I figure if you have a database of customers that represent more than 30% of your entire database, you're more than likely to have thought about this topic. You have an asset: an email address! How do you account for this asset? Is it a cost-saving proxy? Do you see it only as a channel proxy? But what does each individual email address mean to the value of a customer record?
I expect many look at cost compression as the first way to solve their budget and growth challenges and defend the costs of their operation. This is why we've seen such compression in the CPM space over the past three years.
An email address can be a cost-saving proxy. It can be accretive in revenue to all the other channels. It can be a combined asset value, as it drives engagement while other channels convert (email and on-store or email and search). It can be a lifetime value indicator that helps illustrate increased purchase frequency and a lower cost of sale. The value of an email address can be funnel-driven as well. You can look at it from an early lifecycle approach and derive a proxy that shows a prospect to customer and the incremental value of the email address through this stage. You can also use a late lifecycle proxy - like loyalty engagement.
You may ask, why would I need to do this in the first place? I already drive revenue through the channel, create brand engagement through the channel, and have an active reader and responder base. So, I challenge you to present this to your CEO and explain how this extends customer value to the business. To pull this off, you need to think about things a bit differently.
1. Negotiate what the asset really means to your company. Meaning, if you tried to sell the asset tomorrow, what would it be worth in the open market?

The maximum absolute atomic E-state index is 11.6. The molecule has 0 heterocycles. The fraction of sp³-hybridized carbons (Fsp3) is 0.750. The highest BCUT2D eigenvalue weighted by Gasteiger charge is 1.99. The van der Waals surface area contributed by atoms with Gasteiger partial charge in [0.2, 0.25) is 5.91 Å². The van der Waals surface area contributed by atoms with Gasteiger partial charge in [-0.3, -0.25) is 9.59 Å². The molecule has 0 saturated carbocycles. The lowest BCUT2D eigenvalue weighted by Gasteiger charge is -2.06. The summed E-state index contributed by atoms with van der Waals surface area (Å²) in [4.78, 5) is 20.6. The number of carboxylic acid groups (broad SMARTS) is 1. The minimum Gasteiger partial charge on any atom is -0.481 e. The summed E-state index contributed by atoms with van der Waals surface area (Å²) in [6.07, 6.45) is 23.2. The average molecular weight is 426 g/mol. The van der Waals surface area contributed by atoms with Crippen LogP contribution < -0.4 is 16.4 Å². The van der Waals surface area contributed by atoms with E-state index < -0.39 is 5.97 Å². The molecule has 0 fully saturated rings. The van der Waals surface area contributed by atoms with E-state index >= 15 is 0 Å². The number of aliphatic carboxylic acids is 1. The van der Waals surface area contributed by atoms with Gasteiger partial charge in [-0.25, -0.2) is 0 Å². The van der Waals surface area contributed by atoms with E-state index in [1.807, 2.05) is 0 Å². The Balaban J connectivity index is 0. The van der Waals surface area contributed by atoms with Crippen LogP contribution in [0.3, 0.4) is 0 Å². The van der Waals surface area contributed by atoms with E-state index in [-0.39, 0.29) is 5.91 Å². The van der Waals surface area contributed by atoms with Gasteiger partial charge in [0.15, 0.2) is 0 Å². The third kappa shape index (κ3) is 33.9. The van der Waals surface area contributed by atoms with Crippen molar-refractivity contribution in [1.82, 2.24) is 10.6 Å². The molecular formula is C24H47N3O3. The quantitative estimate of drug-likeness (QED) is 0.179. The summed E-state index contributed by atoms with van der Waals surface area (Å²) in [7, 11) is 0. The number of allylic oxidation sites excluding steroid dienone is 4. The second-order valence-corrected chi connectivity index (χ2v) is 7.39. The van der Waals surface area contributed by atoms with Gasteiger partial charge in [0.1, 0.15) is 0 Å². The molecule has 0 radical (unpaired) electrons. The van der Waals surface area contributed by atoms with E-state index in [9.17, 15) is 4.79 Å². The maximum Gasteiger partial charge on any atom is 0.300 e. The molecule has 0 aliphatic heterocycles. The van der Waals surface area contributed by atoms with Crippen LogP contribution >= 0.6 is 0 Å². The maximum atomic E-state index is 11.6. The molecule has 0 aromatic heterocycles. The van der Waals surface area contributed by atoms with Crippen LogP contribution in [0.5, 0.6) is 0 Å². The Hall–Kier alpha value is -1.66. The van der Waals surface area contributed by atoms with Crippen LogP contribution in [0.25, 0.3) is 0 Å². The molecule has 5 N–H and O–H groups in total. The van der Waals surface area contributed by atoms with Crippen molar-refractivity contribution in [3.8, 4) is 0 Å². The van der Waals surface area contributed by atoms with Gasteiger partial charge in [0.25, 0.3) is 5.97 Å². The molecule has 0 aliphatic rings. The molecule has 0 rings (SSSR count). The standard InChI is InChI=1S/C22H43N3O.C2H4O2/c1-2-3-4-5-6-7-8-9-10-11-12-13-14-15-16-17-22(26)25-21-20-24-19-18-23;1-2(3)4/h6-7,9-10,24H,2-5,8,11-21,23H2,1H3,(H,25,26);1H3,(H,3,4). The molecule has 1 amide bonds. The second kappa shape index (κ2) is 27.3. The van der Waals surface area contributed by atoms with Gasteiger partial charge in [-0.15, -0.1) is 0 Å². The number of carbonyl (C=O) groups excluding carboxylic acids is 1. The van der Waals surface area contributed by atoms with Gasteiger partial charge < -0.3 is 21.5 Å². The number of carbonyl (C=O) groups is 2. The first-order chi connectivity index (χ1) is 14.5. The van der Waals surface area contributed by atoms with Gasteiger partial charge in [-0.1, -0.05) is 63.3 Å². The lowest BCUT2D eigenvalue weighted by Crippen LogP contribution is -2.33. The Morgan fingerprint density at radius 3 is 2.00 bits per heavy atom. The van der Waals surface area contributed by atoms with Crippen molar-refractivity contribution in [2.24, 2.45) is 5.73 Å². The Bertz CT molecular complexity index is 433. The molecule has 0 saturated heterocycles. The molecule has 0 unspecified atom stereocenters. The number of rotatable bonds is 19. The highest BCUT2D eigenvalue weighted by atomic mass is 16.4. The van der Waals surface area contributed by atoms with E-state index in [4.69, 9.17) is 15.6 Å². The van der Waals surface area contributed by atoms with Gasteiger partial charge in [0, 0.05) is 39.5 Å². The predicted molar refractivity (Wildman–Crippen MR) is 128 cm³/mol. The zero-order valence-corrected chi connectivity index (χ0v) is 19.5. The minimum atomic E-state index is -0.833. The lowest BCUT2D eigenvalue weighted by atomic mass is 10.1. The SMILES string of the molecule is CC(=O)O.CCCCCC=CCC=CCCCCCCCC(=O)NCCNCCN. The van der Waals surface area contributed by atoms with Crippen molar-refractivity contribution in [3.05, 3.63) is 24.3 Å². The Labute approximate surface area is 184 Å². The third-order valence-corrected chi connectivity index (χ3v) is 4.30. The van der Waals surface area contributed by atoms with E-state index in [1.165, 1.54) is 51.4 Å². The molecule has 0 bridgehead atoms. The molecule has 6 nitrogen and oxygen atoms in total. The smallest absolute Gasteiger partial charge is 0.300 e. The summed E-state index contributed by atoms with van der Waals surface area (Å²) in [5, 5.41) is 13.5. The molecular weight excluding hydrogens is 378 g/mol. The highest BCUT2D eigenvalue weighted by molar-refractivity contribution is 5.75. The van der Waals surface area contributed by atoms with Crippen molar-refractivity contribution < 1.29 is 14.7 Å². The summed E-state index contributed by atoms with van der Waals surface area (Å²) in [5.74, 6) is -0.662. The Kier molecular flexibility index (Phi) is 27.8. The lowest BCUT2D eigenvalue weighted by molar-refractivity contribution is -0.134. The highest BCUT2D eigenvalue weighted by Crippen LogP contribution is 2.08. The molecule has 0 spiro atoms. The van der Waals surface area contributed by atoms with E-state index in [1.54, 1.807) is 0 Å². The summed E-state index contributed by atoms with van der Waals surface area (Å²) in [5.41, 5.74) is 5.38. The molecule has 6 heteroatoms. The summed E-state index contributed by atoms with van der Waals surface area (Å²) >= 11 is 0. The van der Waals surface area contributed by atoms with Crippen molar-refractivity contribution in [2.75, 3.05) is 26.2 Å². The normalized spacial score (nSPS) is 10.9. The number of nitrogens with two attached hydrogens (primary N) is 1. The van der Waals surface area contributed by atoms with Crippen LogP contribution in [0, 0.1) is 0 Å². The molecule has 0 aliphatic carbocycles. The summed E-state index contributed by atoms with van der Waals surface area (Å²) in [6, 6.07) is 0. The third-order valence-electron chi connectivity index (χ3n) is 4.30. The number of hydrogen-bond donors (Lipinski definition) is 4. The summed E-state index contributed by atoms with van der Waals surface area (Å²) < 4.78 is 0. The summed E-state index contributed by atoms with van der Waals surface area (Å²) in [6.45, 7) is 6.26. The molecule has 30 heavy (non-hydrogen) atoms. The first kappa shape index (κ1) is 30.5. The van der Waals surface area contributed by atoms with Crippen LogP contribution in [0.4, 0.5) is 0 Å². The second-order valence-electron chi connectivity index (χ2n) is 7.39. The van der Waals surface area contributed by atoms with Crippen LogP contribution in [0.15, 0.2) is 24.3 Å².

2. Be creative in your business model. Be prepared to add in other "monetization" options that add value to the asset - for example, could you sell ads to this audience?
3. Negotiate the math. Your assets will have a present-day and a future value. You have to have variables that account for all the things we talk about every day (cost of acquisition, retention rate, deliverability rate, engagement rate, conversion rate, list tenure, churn, etc.) They must be factored in to model this out accurately. Churn models alone don't tell the business impact story.
4. Add in scenario analysis. What if mobile really does become predatory of the inbox? What if the social inbox drives the value out of consumer inboxes? What if there is another security scare? You have to consider industry scenarios that that could create changes to impact your asset value.
5. The inbox is the inbox -- whether it's mobile or social. Try to combine the proxies till these other experiences reach scale on your database. We all know that mobile addresses represent a small subset of the customer database and are not yet persistent to all brand strategies.
6. Build a proxy that is manageable monthly, not annually. The problem with lifetime value indicators is they are so hard to do anything directionally with on a persistent basis. The problem with developing a channel proxy is, how do you influence, track and manage this over time? It should be a meaningful proxy. I've seen so many different meaningless proxies. Your planning and strategy should represent this, not just campaign and seasonal marketing calendars.
This proxy can help you do the following:
· Integrate email into a broader company asset story.
· Drive C-Level discussions that can be translated into terms your execs can get behind.
· Provide a proxy that is tied to asset building value, not channel proxy value. You need to grow your database, derive assets, decide which assets drive the most predictable business outcome -- and you must have a defensible position. Most don't!
I haven't seen many brands that can defend their asset. When this is the case, the discussion usually migrates to "What do we do next?" or "What is the silver bullet?" or "What do we do with social?" The discussion should be centered on asset building strategies that drive these tactics.
I will warn you, this isn't easy! It takes a quant person. It takes a business mind (get out your MBA hats). It takes industry insight. And it takes a brave person to drive this through a company continually barraged with new channels and cool new toys. But if you take it on, it will evolve your thinking and ambition!